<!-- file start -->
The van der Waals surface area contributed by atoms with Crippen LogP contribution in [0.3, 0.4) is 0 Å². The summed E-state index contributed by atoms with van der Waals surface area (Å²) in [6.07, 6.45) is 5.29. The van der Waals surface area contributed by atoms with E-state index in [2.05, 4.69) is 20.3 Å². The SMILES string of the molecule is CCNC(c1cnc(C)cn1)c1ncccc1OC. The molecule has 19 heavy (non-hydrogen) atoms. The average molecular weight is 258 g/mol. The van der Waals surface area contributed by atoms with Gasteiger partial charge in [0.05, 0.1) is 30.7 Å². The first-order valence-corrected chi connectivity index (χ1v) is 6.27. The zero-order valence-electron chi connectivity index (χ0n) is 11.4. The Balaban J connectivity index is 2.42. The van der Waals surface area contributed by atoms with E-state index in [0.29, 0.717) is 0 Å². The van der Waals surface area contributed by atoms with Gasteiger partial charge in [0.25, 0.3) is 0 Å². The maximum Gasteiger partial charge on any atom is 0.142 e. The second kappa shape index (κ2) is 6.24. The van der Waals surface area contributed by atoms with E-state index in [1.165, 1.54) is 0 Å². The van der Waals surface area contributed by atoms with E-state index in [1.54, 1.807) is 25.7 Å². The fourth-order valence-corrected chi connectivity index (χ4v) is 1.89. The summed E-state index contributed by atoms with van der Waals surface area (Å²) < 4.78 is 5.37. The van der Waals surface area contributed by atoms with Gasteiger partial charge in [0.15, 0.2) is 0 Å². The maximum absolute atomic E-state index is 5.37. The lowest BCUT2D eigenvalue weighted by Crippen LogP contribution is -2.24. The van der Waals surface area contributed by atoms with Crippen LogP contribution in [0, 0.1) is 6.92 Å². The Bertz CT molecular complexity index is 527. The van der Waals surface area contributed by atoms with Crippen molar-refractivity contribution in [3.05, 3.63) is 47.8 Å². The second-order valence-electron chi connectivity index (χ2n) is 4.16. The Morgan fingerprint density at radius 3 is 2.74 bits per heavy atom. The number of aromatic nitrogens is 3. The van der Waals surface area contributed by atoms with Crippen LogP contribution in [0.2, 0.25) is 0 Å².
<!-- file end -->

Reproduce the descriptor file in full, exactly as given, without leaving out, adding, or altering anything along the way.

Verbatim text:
The van der Waals surface area contributed by atoms with Crippen LogP contribution in [0.3, 0.4) is 0 Å². The summed E-state index contributed by atoms with van der Waals surface area (Å²) in [6.07, 6.45) is 5.29. The van der Waals surface area contributed by atoms with E-state index in [2.05, 4.69) is 20.3 Å². The SMILES string of the molecule is CCNC(c1cnc(C)cn1)c1ncccc1OC. The molecule has 19 heavy (non-hydrogen) atoms. The average molecular weight is 258 g/mol. The van der Waals surface area contributed by atoms with Gasteiger partial charge in [0.05, 0.1) is 30.7 Å². The first-order valence-corrected chi connectivity index (χ1v) is 6.27. The zero-order valence-electron chi connectivity index (χ0n) is 11.4. The Balaban J connectivity index is 2.42. The van der Waals surface area contributed by atoms with E-state index in [0.29, 0.717) is 0 Å². The van der Waals surface area contributed by atoms with Gasteiger partial charge in [0.25, 0.3) is 0 Å². The maximum Gasteiger partial charge on any atom is 0.142 e. The second kappa shape index (κ2) is 6.24. The van der Waals surface area contributed by atoms with E-state index in [1.165, 1.54) is 0 Å². The van der Waals surface area contributed by atoms with E-state index in [1.54, 1.807) is 25.7 Å². The fourth-order valence-corrected chi connectivity index (χ4v) is 1.89. The summed E-state index contributed by atoms with van der Waals surface area (Å²) < 4.78 is 5.37. The van der Waals surface area contributed by atoms with Gasteiger partial charge in [0.15, 0.2) is 0 Å². The maximum absolute atomic E-state index is 5.37. The lowest BCUT2D eigenvalue weighted by Crippen LogP contribution is -2.24. The van der Waals surface area contributed by atoms with Crippen LogP contribution in [0, 0.1) is 6.92 Å². The Bertz CT molecular complexity index is 527. The van der Waals surface area contributed by atoms with Crippen molar-refractivity contribution in [3.05, 3.63) is 47.8 Å². The second-order valence-electron chi connectivity index (χ2n) is 4.16. The Morgan fingerprint density at radius 3 is 2.74 bits per heavy atom. The number of aromatic nitrogens is 3. The van der Waals surface area contributed by atoms with Crippen LogP contribution in [0.2, 0.25) is 0 Å².